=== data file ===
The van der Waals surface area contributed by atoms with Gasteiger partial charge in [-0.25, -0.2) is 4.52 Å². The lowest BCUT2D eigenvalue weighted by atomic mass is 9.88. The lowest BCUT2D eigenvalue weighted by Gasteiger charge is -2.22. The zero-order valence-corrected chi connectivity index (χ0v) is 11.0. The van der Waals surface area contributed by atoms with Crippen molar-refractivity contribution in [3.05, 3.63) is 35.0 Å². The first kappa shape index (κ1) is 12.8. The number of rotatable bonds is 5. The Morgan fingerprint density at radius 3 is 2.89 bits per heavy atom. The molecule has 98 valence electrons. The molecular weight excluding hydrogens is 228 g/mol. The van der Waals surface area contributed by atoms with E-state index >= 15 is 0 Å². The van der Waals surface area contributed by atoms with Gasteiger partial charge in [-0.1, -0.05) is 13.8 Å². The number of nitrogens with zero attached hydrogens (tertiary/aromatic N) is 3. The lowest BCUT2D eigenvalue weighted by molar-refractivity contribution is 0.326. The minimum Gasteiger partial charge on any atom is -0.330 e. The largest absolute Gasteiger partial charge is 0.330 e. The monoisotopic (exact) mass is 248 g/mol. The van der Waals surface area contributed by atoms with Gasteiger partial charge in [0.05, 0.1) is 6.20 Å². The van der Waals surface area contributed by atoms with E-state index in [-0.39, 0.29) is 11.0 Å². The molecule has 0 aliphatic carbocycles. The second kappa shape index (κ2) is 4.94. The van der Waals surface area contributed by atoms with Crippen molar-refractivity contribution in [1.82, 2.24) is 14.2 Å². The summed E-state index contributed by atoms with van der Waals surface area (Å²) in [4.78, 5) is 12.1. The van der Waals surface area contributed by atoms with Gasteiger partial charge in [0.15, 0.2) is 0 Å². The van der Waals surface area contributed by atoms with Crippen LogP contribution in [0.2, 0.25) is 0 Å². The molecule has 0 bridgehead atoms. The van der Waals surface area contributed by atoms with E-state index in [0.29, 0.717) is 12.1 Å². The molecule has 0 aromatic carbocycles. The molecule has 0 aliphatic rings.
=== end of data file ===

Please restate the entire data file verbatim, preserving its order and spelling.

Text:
The van der Waals surface area contributed by atoms with Gasteiger partial charge in [-0.25, -0.2) is 4.52 Å². The lowest BCUT2D eigenvalue weighted by atomic mass is 9.88. The lowest BCUT2D eigenvalue weighted by Gasteiger charge is -2.22. The zero-order valence-corrected chi connectivity index (χ0v) is 11.0. The van der Waals surface area contributed by atoms with Crippen molar-refractivity contribution in [3.05, 3.63) is 35.0 Å². The first kappa shape index (κ1) is 12.8. The number of rotatable bonds is 5. The Morgan fingerprint density at radius 3 is 2.89 bits per heavy atom. The molecule has 98 valence electrons. The molecular weight excluding hydrogens is 228 g/mol. The van der Waals surface area contributed by atoms with E-state index >= 15 is 0 Å². The van der Waals surface area contributed by atoms with Gasteiger partial charge in [-0.1, -0.05) is 13.8 Å². The number of nitrogens with zero attached hydrogens (tertiary/aromatic N) is 3. The lowest BCUT2D eigenvalue weighted by molar-refractivity contribution is 0.326. The minimum Gasteiger partial charge on any atom is -0.330 e. The largest absolute Gasteiger partial charge is 0.330 e. The monoisotopic (exact) mass is 248 g/mol. The van der Waals surface area contributed by atoms with Gasteiger partial charge in [0.05, 0.1) is 6.20 Å². The van der Waals surface area contributed by atoms with E-state index in [-0.39, 0.29) is 11.0 Å². The molecule has 0 aliphatic carbocycles. The second kappa shape index (κ2) is 4.94. The van der Waals surface area contributed by atoms with Crippen molar-refractivity contribution in [1.82, 2.24) is 14.2 Å². The summed E-state index contributed by atoms with van der Waals surface area (Å²) in [4.78, 5) is 12.1. The van der Waals surface area contributed by atoms with Gasteiger partial charge in [0.15, 0.2) is 0 Å². The van der Waals surface area contributed by atoms with Crippen LogP contribution in [0.2, 0.25) is 0 Å². The molecule has 0 bridgehead atoms. The van der Waals surface area contributed by atoms with E-state index in [0.29, 0.717) is 12.1 Å². The molecule has 0 aromatic carbocycles. The molecule has 0 aliphatic rings.